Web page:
BBC News School Report is a project that encourages 11-16 year olds to develop their journalistic skills and investigate news stories that interest them. On 21st March 2013 Schools all over Britain take part in 'News Day' where they collate their stories and research into an interesting, polished report. This teaches those involved how to work effectively to a deadline.
Over the course of five seminars, 36 girls from S1 to S4 in The
Mary Erskine School have learnt how to research their topic,
conduct interviews, prepare their stories, and broadcast them. We
were lucky enough to
have Robert Weir, a pupil of Stewarts Melville College, who presents his own radio show on Radio West Fife, come to talk to us about his experience presenting and interviewing on radio. We spilt into nine groups of four to research stories of our choice.
We feel privileged that we, as girls, have an incredible education equal to that of boys; we have a wide variety of subjects and extra-curricular activities to choose from. Other girls across the world are not so lucky; they do not have an equal right to education and sometimes no rights at all. There have been recent campaigns to increase the number of girls that are educated. In October people all over the world celebrated the International Day of the Girl.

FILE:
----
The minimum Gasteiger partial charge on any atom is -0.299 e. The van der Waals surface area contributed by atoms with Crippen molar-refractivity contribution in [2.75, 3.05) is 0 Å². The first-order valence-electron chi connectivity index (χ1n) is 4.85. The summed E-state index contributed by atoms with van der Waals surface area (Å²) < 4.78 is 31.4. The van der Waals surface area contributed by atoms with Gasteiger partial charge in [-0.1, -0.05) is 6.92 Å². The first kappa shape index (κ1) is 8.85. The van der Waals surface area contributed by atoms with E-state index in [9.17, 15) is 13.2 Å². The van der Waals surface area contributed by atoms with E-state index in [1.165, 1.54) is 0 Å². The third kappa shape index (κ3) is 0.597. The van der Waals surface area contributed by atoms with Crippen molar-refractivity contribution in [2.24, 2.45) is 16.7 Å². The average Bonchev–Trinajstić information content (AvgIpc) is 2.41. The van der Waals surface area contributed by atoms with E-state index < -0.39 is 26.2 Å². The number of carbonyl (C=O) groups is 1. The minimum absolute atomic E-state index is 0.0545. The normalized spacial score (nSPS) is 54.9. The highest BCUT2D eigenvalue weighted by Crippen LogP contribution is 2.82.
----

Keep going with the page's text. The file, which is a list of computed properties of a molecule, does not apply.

This inspired the Mission Malala group to find out how the plight of Malala Yousufzai has highlighted the need for girls to be educated. They were looking into her life and her recovery after she was shot by the Taliban for speaking up about her rights. They have researched equal rights for education and interviewed the charity, 'Send My Friend to School' and Dr. Allan MP.
This subject, comparing views of education around the world, was
researched by the Anchorwomen. This group interviewed Janet
Chesney, of the charity, The Chesney Trust, which is working to
improve education for girls in
Engcongolweni, Malawi. They have built a school out in Malawi, The Edinburgh Girls' School, using money from fundraisers. The Anchorwomen sent out surveys to a school in Japan and a school in Malawi as well as within our own school.
Similarly to how girls are discriminated against when it comes
to education, many other ethnic groups have prejudices against them
even in our own society. Beat rACiZM were exploring the topic of
racism in Scotland and in our school. They interviewed their peers and two of the staff at the school asking about personal experiences, their views on racism, what they thought caused it and how it could be prevented.
Today, Thursday 21st March 2013, the date of the
Scottish referendum will be announced. Scottish Independence has
been a huge talking point for many months now and it seems like
everybody has their own
opinion. The voting age being lowered could have a big effect on pupils in our school as it means many of those currently in the senior school will be able to vote.